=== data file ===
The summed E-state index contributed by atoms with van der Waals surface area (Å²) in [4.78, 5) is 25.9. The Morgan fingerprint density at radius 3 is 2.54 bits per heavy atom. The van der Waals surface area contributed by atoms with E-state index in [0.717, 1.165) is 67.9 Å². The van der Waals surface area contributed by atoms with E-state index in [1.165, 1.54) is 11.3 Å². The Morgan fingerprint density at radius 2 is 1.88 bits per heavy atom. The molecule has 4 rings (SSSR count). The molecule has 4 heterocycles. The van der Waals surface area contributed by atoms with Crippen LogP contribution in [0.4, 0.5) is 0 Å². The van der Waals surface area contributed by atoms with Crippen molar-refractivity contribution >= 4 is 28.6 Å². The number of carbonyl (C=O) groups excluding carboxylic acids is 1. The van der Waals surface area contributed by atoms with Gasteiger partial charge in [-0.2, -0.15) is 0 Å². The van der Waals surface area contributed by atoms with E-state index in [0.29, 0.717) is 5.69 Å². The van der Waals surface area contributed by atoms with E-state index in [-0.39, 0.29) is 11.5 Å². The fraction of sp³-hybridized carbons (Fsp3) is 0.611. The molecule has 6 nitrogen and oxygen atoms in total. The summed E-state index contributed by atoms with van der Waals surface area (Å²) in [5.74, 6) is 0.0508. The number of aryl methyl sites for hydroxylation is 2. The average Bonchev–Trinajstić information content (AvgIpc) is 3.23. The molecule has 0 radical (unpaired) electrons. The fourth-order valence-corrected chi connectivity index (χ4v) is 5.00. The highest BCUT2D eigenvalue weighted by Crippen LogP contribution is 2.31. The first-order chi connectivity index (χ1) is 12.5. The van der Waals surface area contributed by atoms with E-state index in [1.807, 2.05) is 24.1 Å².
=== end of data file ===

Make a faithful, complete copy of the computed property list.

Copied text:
The summed E-state index contributed by atoms with van der Waals surface area (Å²) in [4.78, 5) is 25.9. The Morgan fingerprint density at radius 3 is 2.54 bits per heavy atom. The van der Waals surface area contributed by atoms with E-state index in [0.717, 1.165) is 67.9 Å². The van der Waals surface area contributed by atoms with E-state index in [1.165, 1.54) is 11.3 Å². The Morgan fingerprint density at radius 2 is 1.88 bits per heavy atom. The molecule has 4 rings (SSSR count). The molecule has 4 heterocycles. The van der Waals surface area contributed by atoms with Crippen LogP contribution in [0.4, 0.5) is 0 Å². The van der Waals surface area contributed by atoms with Crippen molar-refractivity contribution >= 4 is 28.6 Å². The number of carbonyl (C=O) groups excluding carboxylic acids is 1. The van der Waals surface area contributed by atoms with Gasteiger partial charge in [-0.2, -0.15) is 0 Å². The van der Waals surface area contributed by atoms with E-state index in [0.29, 0.717) is 5.69 Å². The van der Waals surface area contributed by atoms with E-state index in [-0.39, 0.29) is 11.5 Å². The fraction of sp³-hybridized carbons (Fsp3) is 0.611. The molecule has 6 nitrogen and oxygen atoms in total. The summed E-state index contributed by atoms with van der Waals surface area (Å²) in [5.74, 6) is 0.0508. The number of aryl methyl sites for hydroxylation is 2. The average Bonchev–Trinajstić information content (AvgIpc) is 3.23. The molecule has 0 radical (unpaired) electrons. The fourth-order valence-corrected chi connectivity index (χ4v) is 5.00. The highest BCUT2D eigenvalue weighted by Crippen LogP contribution is 2.31. The first-order chi connectivity index (χ1) is 12.5. The van der Waals surface area contributed by atoms with E-state index in [1.807, 2.05) is 24.1 Å².